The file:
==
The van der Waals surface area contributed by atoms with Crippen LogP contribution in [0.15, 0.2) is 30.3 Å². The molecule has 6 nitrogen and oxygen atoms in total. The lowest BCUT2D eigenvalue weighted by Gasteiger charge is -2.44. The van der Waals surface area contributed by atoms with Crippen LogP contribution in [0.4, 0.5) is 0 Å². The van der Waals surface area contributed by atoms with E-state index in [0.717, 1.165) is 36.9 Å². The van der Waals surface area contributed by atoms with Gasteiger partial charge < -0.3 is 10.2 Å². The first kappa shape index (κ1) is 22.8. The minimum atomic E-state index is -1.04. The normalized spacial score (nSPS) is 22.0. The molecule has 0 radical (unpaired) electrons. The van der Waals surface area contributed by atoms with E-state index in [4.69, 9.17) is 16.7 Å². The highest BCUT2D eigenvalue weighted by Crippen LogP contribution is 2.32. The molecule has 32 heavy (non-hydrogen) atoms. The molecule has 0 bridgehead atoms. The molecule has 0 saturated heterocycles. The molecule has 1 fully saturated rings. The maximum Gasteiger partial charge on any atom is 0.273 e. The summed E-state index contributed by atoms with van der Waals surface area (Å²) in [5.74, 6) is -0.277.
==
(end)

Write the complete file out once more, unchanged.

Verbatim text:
The van der Waals surface area contributed by atoms with Crippen LogP contribution in [0.15, 0.2) is 30.3 Å². The molecule has 6 nitrogen and oxygen atoms in total. The lowest BCUT2D eigenvalue weighted by Gasteiger charge is -2.44. The van der Waals surface area contributed by atoms with Crippen LogP contribution in [0.4, 0.5) is 0 Å². The van der Waals surface area contributed by atoms with E-state index in [0.717, 1.165) is 36.9 Å². The van der Waals surface area contributed by atoms with Gasteiger partial charge < -0.3 is 10.2 Å². The first kappa shape index (κ1) is 22.8. The minimum atomic E-state index is -1.04. The normalized spacial score (nSPS) is 22.0. The molecule has 0 radical (unpaired) electrons. The van der Waals surface area contributed by atoms with E-state index in [4.69, 9.17) is 16.7 Å². The highest BCUT2D eigenvalue weighted by Crippen LogP contribution is 2.32. The molecule has 32 heavy (non-hydrogen) atoms. The molecule has 0 bridgehead atoms. The molecule has 0 saturated heterocycles. The molecule has 1 fully saturated rings. The maximum Gasteiger partial charge on any atom is 0.273 e. The summed E-state index contributed by atoms with van der Waals surface area (Å²) in [5.74, 6) is -0.277.